Just how dire is the state of finance and fundraising for the performing arts?
Here’s how some of the respondents to Inside Philanthropy’s recent national survey described the cumulative impact of COVID-19 on the performing arts sector: “Hollowed out.” “Suffering.” “Financial havoc.” “The whole system is broken.” “Existential crisis.”
These chilling responses emerged in a larger poll of philanthropy professionals conducted by IP last month—including development officers, foundation reps, donors and consultants—to get a handle on their current priorities and challenges. (Check out all of our coverage of IP’s recent philanthropy surveys here).
A total of 187 respondents work in the performing arts, a sector that’s been devastated by the pandemic, as we’ve often reported. Seven months into the coronavirus crisis, countless organizations are on life support. In mid-September, Dr. Anthony Fauci said a vaccine would need to exist for at least a year before people could sit in a theater without a mask. And it’s clear organizations can’t count on substantial government assistance.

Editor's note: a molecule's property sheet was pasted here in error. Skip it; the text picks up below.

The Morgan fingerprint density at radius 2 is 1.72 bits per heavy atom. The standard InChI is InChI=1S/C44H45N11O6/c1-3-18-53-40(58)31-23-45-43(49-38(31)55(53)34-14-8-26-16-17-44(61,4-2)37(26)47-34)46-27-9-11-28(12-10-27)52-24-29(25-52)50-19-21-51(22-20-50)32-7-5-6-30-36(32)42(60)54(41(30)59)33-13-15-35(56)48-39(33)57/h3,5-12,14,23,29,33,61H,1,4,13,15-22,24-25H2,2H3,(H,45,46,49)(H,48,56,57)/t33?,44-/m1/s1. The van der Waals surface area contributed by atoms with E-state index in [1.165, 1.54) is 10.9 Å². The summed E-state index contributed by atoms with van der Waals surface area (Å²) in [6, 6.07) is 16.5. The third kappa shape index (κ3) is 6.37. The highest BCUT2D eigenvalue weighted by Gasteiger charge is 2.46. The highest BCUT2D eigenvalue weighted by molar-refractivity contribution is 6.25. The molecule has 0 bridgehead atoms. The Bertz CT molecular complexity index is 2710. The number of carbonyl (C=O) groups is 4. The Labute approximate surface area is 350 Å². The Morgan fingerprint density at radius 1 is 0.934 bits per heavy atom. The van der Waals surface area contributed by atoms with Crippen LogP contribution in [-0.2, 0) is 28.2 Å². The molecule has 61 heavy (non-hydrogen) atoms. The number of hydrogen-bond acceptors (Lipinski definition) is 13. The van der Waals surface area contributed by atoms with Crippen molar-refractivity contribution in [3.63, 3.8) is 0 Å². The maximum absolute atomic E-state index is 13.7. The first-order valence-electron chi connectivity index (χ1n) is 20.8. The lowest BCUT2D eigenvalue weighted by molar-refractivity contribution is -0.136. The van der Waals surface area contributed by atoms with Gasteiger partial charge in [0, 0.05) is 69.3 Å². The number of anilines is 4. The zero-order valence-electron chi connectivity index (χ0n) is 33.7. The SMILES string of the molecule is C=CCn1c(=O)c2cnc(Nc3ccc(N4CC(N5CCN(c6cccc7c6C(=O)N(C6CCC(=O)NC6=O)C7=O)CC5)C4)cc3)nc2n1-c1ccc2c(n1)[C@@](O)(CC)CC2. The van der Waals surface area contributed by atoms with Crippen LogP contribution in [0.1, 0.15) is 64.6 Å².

“The loss of revenue from the cancelation of ticketed performing arts events has been devastating,” said one fundraiser. “The transactional nature of our donors has resulted in a virtually total loss in sustaining donations from our patrons. While we have reduced expenses by 94% without local community support, we are in danger of becoming insolvent.”
It gets even worse. Unlike previous crises like the Great Recession, respondents aren’t sure funders will ride to the rescue. Many cited a widening gulf between their priorities and those of funders that have turned their attention to the era’s dominant issues of public health, food insecurity and racial justice.
“The arts and culture sector was greatly impacted by COVID shutdowns, and mandates for reduced capacity, but local philanthropic resources have been very focused on basic needs (food, shelter, social services), leaving arts and culture organizations to fend for themselves,” said another fundraiser.
Bottom line? The findings aren’t for the faint of heart. With that disclaimer out of the way, let’s dig into the data.
Organizations are “Losing Traction”